City Paper is not for tourists
Over the next 10 months, candidates in the already hot 2006 mayoral campaign will be mouthing a lot of the same rhetoric. They’ll all make speeches about voting rights; they’ll all prattle on about financial stewardship; they’ll all talk about bringing development to neglected neighborhoods; they’ll all try to cast themselves as down with the people. There are only a couple of good ways to get behind the hype. One is to investigate their backgrounds as public servants, a job heavy on documents and boring government minutiae. The better way, though, is to take a close look at their new political home bases, the campaign HQs that they’ve molded in their own immortal images.
Candidate: Ward 5 D.C. Councilmember
HQ Address: 623 H St. NW
Square Footage: Not disclosed by campaign. LL estimate: 4,000-plus.
Rent: Not disclosed by campaign
Celebrity Landlord? Yes (Douglas Jemal)
Décor: Front-runner grandeur. Orange’s ground-level Chinatown storefront includes custom-painted blue walls with an orange stripe. Black exposed ductwork gives the place that club feel. So does the size—Orange’s digs are simply huge. Never afraid to mix clashing styles, Orange evokes a top-dollar law firm in the design of the HQ’s receptionist station.
Signage: “Orange for Mayor 2006,” a 20-plus-foot-long orange-and-blue sign, gives the HQ a visible-from-outer-space cachet. Two huge orange banners that say “Orange” hang down from the third floor to just above street level. Hung Lam of Redpost Signs created the display and says LL could get a similar set for about $12,000.
Pictures of the Candidate: 24
Furniture: Orange, who calls himself a “man on a mission,” has made comfort his mission at the office: Out front sit nine nicely padded simulated-cherry chairs. And though Orange chants about the three E’s—education, economic development, and employment—his 23 adjustable swivel office chairs suggest a fourth: ergonomics.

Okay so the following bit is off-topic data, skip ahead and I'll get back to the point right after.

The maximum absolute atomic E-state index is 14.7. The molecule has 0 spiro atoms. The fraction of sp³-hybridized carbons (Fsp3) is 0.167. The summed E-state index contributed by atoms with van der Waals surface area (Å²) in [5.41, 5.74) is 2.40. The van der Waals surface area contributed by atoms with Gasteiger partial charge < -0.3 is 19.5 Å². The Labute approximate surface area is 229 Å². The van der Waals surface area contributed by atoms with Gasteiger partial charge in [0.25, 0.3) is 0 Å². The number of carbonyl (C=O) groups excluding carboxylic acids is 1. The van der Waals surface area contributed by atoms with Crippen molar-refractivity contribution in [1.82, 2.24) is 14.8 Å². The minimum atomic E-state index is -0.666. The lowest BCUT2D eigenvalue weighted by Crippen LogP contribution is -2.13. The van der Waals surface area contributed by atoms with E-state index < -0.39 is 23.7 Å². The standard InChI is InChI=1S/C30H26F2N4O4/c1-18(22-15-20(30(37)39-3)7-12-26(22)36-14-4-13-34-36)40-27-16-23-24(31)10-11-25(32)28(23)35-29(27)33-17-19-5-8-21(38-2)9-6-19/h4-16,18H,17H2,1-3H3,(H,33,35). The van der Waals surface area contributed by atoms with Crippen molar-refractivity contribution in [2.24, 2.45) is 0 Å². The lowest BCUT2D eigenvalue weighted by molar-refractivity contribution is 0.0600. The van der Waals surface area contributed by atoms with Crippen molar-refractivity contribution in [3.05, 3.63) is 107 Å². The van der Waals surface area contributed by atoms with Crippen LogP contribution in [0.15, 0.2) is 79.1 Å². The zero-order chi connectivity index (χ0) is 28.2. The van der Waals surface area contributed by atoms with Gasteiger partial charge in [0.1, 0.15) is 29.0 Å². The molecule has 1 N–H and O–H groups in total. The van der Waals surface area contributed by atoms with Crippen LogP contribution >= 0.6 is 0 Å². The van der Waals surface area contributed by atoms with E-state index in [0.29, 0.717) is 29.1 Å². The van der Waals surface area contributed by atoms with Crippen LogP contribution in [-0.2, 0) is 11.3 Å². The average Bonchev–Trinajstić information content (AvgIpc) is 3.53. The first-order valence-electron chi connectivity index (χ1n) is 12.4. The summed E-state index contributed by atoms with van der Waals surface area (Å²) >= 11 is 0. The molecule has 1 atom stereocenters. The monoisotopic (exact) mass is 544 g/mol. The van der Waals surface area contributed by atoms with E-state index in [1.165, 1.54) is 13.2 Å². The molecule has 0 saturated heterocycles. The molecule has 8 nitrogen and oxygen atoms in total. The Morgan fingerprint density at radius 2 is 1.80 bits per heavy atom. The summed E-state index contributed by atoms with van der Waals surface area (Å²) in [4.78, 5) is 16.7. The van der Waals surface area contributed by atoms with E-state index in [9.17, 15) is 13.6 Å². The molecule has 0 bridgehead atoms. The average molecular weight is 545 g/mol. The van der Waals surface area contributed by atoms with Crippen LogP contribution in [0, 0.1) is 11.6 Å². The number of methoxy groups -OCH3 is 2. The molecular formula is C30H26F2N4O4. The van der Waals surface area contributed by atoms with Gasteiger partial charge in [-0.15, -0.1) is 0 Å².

Neighborhood Getaway: Lucky Strike bowling alley
Bragging Rights: A must-see when packing the kids into the SUV for the annual city Christmas-lights tour.
Candidate: D.C. Council Chairman
HQ Address: 1413 K St. NW, 6th floor
Square Footage: 2,000
Rent: $4,000 per month
Celebrity Landlord? No (Sillicon 13 LLC)
Décor: Central-business-district standard. If you thought Cropp’s politics were nondescript, wait ’til you step foot in her campaign offices. Let’s see: boring office building, standard off-white paint job, and worn blue carpeting. Perfect place to hatch a few overused campaign slogans! Sixth-floor location provides buffer from prying eyes, a fitting feature for a council chairman known for conducting business behind closed doors. Croppites insist the campaign will open “field” offices to reach out to the masses.
Signage: Cropp yard signs taped to two brick pillars at street level for now. Cropp for Mayor banner on order will cost about $200.
Pictures of Candidate: 0
Furniture: Cropp is clearly no fan of spending her hard-earned cash on fancy campaign digs. The campaign conference table was purchased for $119.99, according to the price written on the tabletop in felt-tip pen. Ten or so folding metal chairs with modest padding round out the no-frills HQ.
Neighborhood Getaway: D.C. Coast
Bragging Rights: Enviable proximity to K Street power brokers and downtown cash. View of several construction projects.
Candidate: Ward 4 Councilmember
HQ Address: 809 Florida Ave. NW
Square Footage: Approximately 1,500
Rent: $3,000 per month
Celebrity Landlord? No (Richard DiCarlo)
Décor: Group-house chic. With worn carpeting and limited decorations, this pad lacks front-runner gravitas. Sure, the place has exposed heating ducts, but they’re not intentional. Security bars on the windows add heft to candidate’s message on public safety.
Signage: 6-by-13-foot banner costing approximately $200
Pictures of Candidate: 1
Furniture: If money gets tight, Fenty might consider renting his setup for a backyard high-school graduation party. Nine folding tables, 40 metal folding chairs. One separate office now occupied by campaign manager. No desks. Conference table also of the folding variety.
Creature Comforts: Microwave, small refrigerator, round table with store-bought cookies
Historical Significance: Survived 1968 civil disturbances that burned through the U Street corridor.